Could A Palin Presidential Bid Rewrite The Campaign Rulebook?
Karl Rove, the former strategist for George W. Bush, said Sunday he thinks the odds favor a Palin run.
Woolson pointed to Palin's "One Nation" tour stop in Iowa, where, despite neither being on the straw poll ballot nor participating in the Republican debate, the former governor soaked up more than her due of attention, holding court with reporters for hours and diverting attention from her fellow Republicans.
"She proved that she could do it with Romney, she proved that she could do it with the entire Republican field last weekend," Woolson says, referring to the previous leg Palin's bus tour, which coincided with Former Massachusetts Gov. Mitt Romney's campaign announcement in New Hamphire. "That ability to capture a moment - she is masterful at those sorts of things."
Of course, how far one's ability to "capture a moment" can take a candidate in a presidential campaign is unknown. Palin would undoubtedly be paving new ground in the realm of fundraising - and she would have to all but forgo the support of the Republican establishment.
"Republicans understand that Palin would be a very controversial nominee," Sabato says. "They are focused on defeating President Obama, and most probably don't want to take a chance on throwing that opportunity away."
Many strategists, however, believe that if Palin did run, bucking the establishment would be one of the organizing themes of her campaign. The expectation is that she would use her grassroots organizing prowess to develop her own channels and form a whole new sort of army on the ground. Maintaining conventional GOP contacts, therefore, may not be on the forefront of her mind in the decision-making process.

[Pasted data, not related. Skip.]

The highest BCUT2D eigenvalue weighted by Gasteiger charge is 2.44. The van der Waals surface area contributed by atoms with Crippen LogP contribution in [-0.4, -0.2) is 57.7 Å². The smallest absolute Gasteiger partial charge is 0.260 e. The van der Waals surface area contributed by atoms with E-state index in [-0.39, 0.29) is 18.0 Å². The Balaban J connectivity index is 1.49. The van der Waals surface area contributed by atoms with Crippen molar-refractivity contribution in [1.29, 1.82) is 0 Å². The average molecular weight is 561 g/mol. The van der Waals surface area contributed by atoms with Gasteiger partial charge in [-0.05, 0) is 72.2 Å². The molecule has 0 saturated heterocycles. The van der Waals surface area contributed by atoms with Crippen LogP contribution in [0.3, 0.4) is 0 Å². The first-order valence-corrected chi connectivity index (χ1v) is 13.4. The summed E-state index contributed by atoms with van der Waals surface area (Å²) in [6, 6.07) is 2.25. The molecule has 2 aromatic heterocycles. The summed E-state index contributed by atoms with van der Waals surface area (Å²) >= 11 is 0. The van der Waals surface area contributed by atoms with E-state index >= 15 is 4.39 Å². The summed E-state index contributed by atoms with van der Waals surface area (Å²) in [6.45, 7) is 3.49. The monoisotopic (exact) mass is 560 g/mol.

No one, however, is willing to bet on whether or not those channels might be sufficient to win the Republican nomination, particularly when the field is so crowded to begin with. Candidates like Texas Governor Rick Perry and Michele Bachmann, both of whom are powerful fundraisers with strong Tea Party credentials, are potentially already tapping into Palin-friendly voters.
"Every time I think I have things figured out, I really don't," says Woolson. "[Palin] may have absolutely the right approach - we may not know that for months. You never know if a non-traditional approach is going to succeed or fail until it actually does."
"You never rule out somebody like Palin in a fractured field," Sabato adds. "She has a devoted following. And there's nothing in the rulebook that says an unconventional campaign can't work in a year like this one."
Ultimately, Woolson says, the success or failure of a Palin candidacy would boil down to the question that's on everyone's lips: "Is she crazy like a fox, or just crazy?"
Woolson adds: "I mean that in a campaign sense, at least."